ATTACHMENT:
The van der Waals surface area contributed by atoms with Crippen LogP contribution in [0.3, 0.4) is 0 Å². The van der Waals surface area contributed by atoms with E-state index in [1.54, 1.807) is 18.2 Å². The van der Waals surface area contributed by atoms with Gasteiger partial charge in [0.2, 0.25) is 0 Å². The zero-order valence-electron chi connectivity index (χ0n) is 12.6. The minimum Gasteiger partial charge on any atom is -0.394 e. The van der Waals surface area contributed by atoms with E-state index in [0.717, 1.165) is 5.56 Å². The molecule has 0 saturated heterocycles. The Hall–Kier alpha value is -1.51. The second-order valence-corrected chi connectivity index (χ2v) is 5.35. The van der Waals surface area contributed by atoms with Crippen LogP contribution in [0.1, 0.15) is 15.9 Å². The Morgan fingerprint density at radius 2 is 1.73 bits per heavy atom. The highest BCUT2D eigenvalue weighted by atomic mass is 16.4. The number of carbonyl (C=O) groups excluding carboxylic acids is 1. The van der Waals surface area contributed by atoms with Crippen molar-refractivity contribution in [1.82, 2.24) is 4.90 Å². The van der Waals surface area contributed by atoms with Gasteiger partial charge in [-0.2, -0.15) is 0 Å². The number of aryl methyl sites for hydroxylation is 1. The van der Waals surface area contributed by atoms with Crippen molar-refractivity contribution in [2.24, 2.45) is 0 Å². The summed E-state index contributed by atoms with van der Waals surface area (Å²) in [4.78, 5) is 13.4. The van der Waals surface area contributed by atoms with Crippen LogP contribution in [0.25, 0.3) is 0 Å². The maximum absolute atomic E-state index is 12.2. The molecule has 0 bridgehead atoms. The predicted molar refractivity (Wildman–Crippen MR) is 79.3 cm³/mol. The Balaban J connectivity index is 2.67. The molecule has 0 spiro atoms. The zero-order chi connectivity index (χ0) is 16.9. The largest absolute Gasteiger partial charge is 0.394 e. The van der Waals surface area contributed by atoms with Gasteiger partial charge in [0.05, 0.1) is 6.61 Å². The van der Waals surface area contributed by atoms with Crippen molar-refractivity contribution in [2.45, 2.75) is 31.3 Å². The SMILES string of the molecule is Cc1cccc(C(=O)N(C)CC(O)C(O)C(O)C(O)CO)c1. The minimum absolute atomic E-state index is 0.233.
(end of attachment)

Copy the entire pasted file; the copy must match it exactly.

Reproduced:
The van der Waals surface area contributed by atoms with Crippen LogP contribution in [0.3, 0.4) is 0 Å². The van der Waals surface area contributed by atoms with E-state index in [1.54, 1.807) is 18.2 Å². The van der Waals surface area contributed by atoms with Gasteiger partial charge in [0.2, 0.25) is 0 Å². The zero-order valence-electron chi connectivity index (χ0n) is 12.6. The minimum Gasteiger partial charge on any atom is -0.394 e. The van der Waals surface area contributed by atoms with E-state index in [0.717, 1.165) is 5.56 Å². The molecule has 0 saturated heterocycles. The Hall–Kier alpha value is -1.51. The second-order valence-corrected chi connectivity index (χ2v) is 5.35. The van der Waals surface area contributed by atoms with Crippen LogP contribution in [0.1, 0.15) is 15.9 Å². The Morgan fingerprint density at radius 2 is 1.73 bits per heavy atom. The highest BCUT2D eigenvalue weighted by atomic mass is 16.4. The number of carbonyl (C=O) groups excluding carboxylic acids is 1. The van der Waals surface area contributed by atoms with Crippen molar-refractivity contribution in [1.82, 2.24) is 4.90 Å². The van der Waals surface area contributed by atoms with Gasteiger partial charge in [-0.2, -0.15) is 0 Å². The number of aryl methyl sites for hydroxylation is 1. The van der Waals surface area contributed by atoms with Crippen molar-refractivity contribution in [2.24, 2.45) is 0 Å². The summed E-state index contributed by atoms with van der Waals surface area (Å²) in [4.78, 5) is 13.4. The van der Waals surface area contributed by atoms with Crippen LogP contribution in [0.25, 0.3) is 0 Å². The maximum absolute atomic E-state index is 12.2. The molecule has 0 bridgehead atoms. The predicted molar refractivity (Wildman–Crippen MR) is 79.3 cm³/mol. The Balaban J connectivity index is 2.67. The molecule has 0 spiro atoms. The zero-order chi connectivity index (χ0) is 16.9. The largest absolute Gasteiger partial charge is 0.394 e. The van der Waals surface area contributed by atoms with Gasteiger partial charge in [0.05, 0.1) is 6.61 Å². The van der Waals surface area contributed by atoms with Crippen molar-refractivity contribution in [2.45, 2.75) is 31.3 Å². The SMILES string of the molecule is Cc1cccc(C(=O)N(C)CC(O)C(O)C(O)C(O)CO)c1. The minimum absolute atomic E-state index is 0.233.